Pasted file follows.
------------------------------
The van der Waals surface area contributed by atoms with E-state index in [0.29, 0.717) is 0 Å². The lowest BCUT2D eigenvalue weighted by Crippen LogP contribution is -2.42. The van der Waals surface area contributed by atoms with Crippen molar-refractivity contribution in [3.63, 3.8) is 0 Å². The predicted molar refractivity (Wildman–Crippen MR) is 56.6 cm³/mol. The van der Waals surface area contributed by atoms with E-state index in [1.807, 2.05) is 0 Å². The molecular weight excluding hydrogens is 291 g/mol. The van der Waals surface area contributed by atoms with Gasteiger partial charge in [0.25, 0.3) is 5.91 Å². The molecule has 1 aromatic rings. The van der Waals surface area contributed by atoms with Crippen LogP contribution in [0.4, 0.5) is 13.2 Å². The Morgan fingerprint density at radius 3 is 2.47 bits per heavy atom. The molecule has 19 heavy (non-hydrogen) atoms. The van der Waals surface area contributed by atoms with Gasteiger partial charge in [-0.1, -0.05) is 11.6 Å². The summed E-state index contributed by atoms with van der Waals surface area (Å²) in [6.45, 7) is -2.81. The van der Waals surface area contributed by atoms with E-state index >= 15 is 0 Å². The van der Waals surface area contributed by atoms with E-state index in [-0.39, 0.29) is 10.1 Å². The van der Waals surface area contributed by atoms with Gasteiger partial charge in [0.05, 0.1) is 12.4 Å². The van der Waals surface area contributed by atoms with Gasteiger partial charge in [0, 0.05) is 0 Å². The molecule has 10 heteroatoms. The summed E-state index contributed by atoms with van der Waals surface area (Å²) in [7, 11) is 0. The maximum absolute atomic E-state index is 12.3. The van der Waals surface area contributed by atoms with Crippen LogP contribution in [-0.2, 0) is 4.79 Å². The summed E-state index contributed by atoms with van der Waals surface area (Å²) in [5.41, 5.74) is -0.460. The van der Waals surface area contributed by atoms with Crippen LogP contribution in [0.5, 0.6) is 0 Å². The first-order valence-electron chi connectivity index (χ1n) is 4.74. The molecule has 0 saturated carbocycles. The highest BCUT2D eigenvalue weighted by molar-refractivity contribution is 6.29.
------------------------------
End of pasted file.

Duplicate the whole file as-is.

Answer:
The van der Waals surface area contributed by atoms with E-state index in [0.29, 0.717) is 0 Å². The lowest BCUT2D eigenvalue weighted by Crippen LogP contribution is -2.42. The van der Waals surface area contributed by atoms with Crippen molar-refractivity contribution in [3.63, 3.8) is 0 Å². The predicted molar refractivity (Wildman–Crippen MR) is 56.6 cm³/mol. The van der Waals surface area contributed by atoms with E-state index in [1.807, 2.05) is 0 Å². The molecular weight excluding hydrogens is 291 g/mol. The van der Waals surface area contributed by atoms with Gasteiger partial charge in [0.25, 0.3) is 5.91 Å². The molecule has 1 aromatic rings. The van der Waals surface area contributed by atoms with Crippen LogP contribution in [0.4, 0.5) is 13.2 Å². The Morgan fingerprint density at radius 3 is 2.47 bits per heavy atom. The molecule has 19 heavy (non-hydrogen) atoms. The van der Waals surface area contributed by atoms with Gasteiger partial charge in [-0.1, -0.05) is 11.6 Å². The summed E-state index contributed by atoms with van der Waals surface area (Å²) in [6.45, 7) is -2.81. The van der Waals surface area contributed by atoms with E-state index >= 15 is 0 Å². The van der Waals surface area contributed by atoms with E-state index in [-0.39, 0.29) is 10.1 Å². The van der Waals surface area contributed by atoms with Gasteiger partial charge in [0.05, 0.1) is 12.4 Å². The van der Waals surface area contributed by atoms with Gasteiger partial charge in [0, 0.05) is 0 Å². The molecule has 10 heteroatoms. The summed E-state index contributed by atoms with van der Waals surface area (Å²) in [7, 11) is 0. The maximum absolute atomic E-state index is 12.3. The van der Waals surface area contributed by atoms with Crippen LogP contribution in [-0.2, 0) is 4.79 Å². The summed E-state index contributed by atoms with van der Waals surface area (Å²) in [5.41, 5.74) is -0.460. The van der Waals surface area contributed by atoms with Crippen LogP contribution in [0.5, 0.6) is 0 Å². The first-order valence-electron chi connectivity index (χ1n) is 4.74. The molecule has 0 saturated carbocycles. The highest BCUT2D eigenvalue weighted by molar-refractivity contribution is 6.29.